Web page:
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Today's Stichomancy for Margaret Thatcher

The first excerpt represents the element of Air. It speaks of mental influences and the process of thought, and is drawn from The Augsburg Confession by Philip Melanchthon:

and calls upon God; in a word, he is not without God, as the heathen. For devils and the ungodly are not able to believe this Article: the forgiveness of sins. Hence, they hate God as an enemy, call not upon Him, and expect no good from Him. Augustine also admonishes his readers concerning the word "faith," and teaches that the term "faith" is accepted in the Scriptures not for knowledge such as is in the ungodly but for confidence which consoles and encourages the terrified mind.

Furthermore, it is taught on our part that it is necessary to do good works, not that we should trust to merit grace by them, but because it is the will of God. It is only by faith

The second excerpt represents the element of Fire. It speaks of emotional influences and base passions, and is drawn from The Master of Ballantrae by Robert Louis Stevenson:

cast upon each other's company.

THE NONESUCH carried a fair wind out of the Clyde, and for near upon a week we enjoyed bright weather and a sense of progress. I found myself (to my wonder) a born seaman, in so far at least as I was never sick; yet I was far from tasting the usual serenity of my health. Whether it was the motion of the ship on the billows, the confinement, the salted food, or all of these together, I suffered from a blackness of spirit and a painful strain upon my temper. The nature of my errand on that ship perhaps contributed; I think it did no more; the malady (whatever it was) sprang from my environment; and if the ship were not to blame, then it was the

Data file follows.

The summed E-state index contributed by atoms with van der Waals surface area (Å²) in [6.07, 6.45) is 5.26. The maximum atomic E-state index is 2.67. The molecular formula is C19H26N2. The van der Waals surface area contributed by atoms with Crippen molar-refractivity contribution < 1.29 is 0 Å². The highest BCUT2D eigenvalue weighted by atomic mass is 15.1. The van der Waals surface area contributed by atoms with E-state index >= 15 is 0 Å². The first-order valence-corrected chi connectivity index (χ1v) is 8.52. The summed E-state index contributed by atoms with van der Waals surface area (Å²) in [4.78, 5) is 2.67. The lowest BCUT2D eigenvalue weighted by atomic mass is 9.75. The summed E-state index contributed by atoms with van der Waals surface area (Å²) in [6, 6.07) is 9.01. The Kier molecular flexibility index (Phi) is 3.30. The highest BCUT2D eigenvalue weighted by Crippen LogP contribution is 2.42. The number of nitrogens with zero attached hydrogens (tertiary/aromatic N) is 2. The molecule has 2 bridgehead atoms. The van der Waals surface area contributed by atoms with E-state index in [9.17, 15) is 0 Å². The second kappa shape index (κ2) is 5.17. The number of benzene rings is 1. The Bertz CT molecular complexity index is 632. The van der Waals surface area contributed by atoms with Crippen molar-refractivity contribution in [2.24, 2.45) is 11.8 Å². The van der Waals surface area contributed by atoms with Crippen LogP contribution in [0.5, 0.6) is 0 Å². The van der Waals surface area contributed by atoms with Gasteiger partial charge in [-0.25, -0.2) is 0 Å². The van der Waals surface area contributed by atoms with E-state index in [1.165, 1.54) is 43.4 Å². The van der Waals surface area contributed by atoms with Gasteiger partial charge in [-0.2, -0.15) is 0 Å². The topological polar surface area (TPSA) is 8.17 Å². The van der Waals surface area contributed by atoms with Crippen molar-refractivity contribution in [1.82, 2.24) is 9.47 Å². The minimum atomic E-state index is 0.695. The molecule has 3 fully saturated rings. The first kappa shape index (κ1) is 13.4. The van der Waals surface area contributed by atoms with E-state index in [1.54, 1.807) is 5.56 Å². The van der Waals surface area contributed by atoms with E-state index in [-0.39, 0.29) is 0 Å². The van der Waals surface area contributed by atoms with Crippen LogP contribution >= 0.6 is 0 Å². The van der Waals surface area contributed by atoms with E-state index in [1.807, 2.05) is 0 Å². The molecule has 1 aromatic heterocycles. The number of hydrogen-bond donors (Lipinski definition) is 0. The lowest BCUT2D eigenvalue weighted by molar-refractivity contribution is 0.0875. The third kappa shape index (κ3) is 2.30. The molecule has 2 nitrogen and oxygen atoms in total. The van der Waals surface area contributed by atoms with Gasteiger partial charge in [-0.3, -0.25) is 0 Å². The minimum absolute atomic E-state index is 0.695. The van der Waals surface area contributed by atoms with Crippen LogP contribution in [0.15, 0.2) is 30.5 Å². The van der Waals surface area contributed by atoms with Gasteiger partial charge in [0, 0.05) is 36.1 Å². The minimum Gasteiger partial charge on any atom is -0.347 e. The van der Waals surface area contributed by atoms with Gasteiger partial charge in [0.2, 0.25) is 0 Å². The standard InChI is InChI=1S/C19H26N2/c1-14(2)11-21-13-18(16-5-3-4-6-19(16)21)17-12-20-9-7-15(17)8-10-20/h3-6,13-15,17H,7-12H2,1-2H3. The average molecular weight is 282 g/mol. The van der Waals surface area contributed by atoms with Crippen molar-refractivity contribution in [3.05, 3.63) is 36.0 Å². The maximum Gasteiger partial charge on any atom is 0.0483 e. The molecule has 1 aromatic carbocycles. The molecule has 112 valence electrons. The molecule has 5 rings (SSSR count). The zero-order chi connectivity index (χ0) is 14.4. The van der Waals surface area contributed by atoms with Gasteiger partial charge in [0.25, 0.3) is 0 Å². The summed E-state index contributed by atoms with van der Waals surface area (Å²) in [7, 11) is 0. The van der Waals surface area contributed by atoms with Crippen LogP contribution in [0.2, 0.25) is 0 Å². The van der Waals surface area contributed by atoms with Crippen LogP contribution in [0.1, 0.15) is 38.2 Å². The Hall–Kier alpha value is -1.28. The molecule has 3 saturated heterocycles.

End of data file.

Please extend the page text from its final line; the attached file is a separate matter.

The third excerpt represents the element of Water. It speaks of pure spiritual influences and feelings of love, and is drawn from The Door in the Wall, et. al. by H. G. Wells:

the floor hammering, my door opened, and my neighbour, the begging-letter writer came in. He was drunk--as he usually is. "'Nerchist,' said he. 'You're drunk,' said I. ''Structive scoundrel,' said he. 'Go to your father,' said I, meaning the Father of Lies. 'Never you mind,' said he, and gave me a cunning wink, and hiccuped, and leaning up against the door, with his other eye against the door-post, began to babble of how he had been prying in my room, and how he had gone to the police that morning, and how they had taken down everything he had to say--''siffiwas a ge'm,' said he. Then I suddenly realised I was in a hole. Either I should have to tell these police my little secret, and get

The fourth excerpt represents the element of Earth. It speaks of physical influences and the impact of the unseen on the visible world, and is drawn from The Forged Coupon by Leo Tolstoy:

Stepan knew all about the innkeeper's affairs-- how he had wronged the peasant, and how the woman who was living with him had left her hus- band. He saw her now sitting at the table in a rich dress, and looking very hot as she drank her tea. With great condescension she asked Stepan to have tea with her. No other travellers were stopping in the inn that night. Stepan was given a place in the kitchen where he might sleep. Ma- trena--that was the woman's name--cleared the table and went to her room. Stepan went to lie


The Forged Coupon